Eurovision 2017 as a barometer of change?

I have grown up with “the Eurovision” as an annual “festival of entertainment” in my life. In the early days of the competition I revelled in the performances that were rooted in the European cultures from which they sprang. A kaleidoscope of the shared cultures that made Europe unstable yet inspiring of a dream – a Europe of the People. It inspired me and encouraged me to walk and hitch-hike around the Continent of Europe, meeting other young people and their families in youth hostels or on campsites, struggling to understand yet hungry for the stimulation of the diverse cultures of Europe. Over the years I have begun to despair at the way that commercialism, dumbing-down, and the force-feeding of a homogenised, skin-deep world of entertainment and communication has become the unchallenged norm.

That is why, in anticipation, I was dreading what the 2017 Eurovision contest might bring. The first semi-final round last Tuesday night was awful in my view. Monotonously pallid, and pallidly monotonous. Of the 32 countries in the Eurovision finals, the following sang in their first or home language and performed in relation to their own cultures: Portugal, Hungary, Belarus, Italy, France. The other 27 sang in English. Of those only the U.K., Australia, and Ireland speak English as a national language.

The second semi-final on Thursday night was an improvement. But the banalities of the Irish commentators wheeled into action in our radio and television studios left me sickened and depressed. They seem forever to tug the forelock in remembrance of their Irish mentors in scoffing at “foreignors and their strange ways” and generally promoting and living off a John Bull attitude that “wogs begin at Calais”. I felt sorry for Brendan Walsh, the Irish contestant, a young man with potential but one who, in my opinion, was squeezed into the mould of a “remember Johnny Logan” campaign. I am sure that when he develops his own persona he will succeed. But not when he is being used to promote and recall the dreams of former glories still treasured by those who were behind the scenes for former winners.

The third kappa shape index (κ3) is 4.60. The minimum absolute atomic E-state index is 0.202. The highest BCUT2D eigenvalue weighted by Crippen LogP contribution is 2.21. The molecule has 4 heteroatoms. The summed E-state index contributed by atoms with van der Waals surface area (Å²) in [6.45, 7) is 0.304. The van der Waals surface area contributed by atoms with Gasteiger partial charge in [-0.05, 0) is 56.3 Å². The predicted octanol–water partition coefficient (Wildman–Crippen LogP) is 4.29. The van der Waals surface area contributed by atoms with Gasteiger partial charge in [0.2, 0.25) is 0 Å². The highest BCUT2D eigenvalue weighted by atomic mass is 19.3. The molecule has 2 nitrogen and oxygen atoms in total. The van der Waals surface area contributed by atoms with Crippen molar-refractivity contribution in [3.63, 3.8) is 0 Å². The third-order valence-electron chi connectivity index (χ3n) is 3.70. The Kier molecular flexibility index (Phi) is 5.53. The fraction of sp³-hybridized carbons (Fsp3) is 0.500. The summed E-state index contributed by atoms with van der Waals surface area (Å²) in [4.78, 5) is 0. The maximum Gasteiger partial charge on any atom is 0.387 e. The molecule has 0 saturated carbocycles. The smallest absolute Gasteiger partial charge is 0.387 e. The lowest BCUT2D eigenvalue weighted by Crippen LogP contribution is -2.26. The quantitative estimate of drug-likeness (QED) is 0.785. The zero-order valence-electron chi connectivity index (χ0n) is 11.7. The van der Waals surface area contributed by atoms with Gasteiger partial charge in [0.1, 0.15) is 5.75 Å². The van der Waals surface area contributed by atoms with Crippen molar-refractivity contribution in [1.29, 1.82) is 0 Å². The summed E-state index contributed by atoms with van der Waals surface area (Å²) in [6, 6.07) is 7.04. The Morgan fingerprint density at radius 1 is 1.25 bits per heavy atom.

Tonight’s result, however, with Portugal’s Salvador Sobral “ag snámh in aghaidh an easa” (swimming against the flow), celebrating his victory with his sister, Luisa, and stating that music must be reclaimed for the people, for their cultures and for their emotions, was an indicator, a straw in the wind, a wind of change that hopefully will sweep across Europe when the U.K. leaves the EU or wakes up from its dream of empire and comes to its senses. Let’s get back to our roots and start planning now.

I have met too many Irish people abroad in my forty years of overseas work, whose way of surviving was snail-like, carrying their home and their culture on their backs, using the life-buoys of Irish pubs to help them survive in an artificially secure environment. Their insecurity showed in their apparent unwillingness to participate in other cultures for fear of losing their own identity. The world is a big place and we must learn to open ourselves to the anxieties and insecurities that it brings. No roots, no growth! In an interesting way I found this Eurovision encouraging for the future of Europe. Those people who are not afraid of change and of difference cast a vote tonight. The theme of this years event was “Celebrate Diversity”! What diversity? There is still a lot of work to be done, in Eurovision, in the EU, and here at home in Ireland.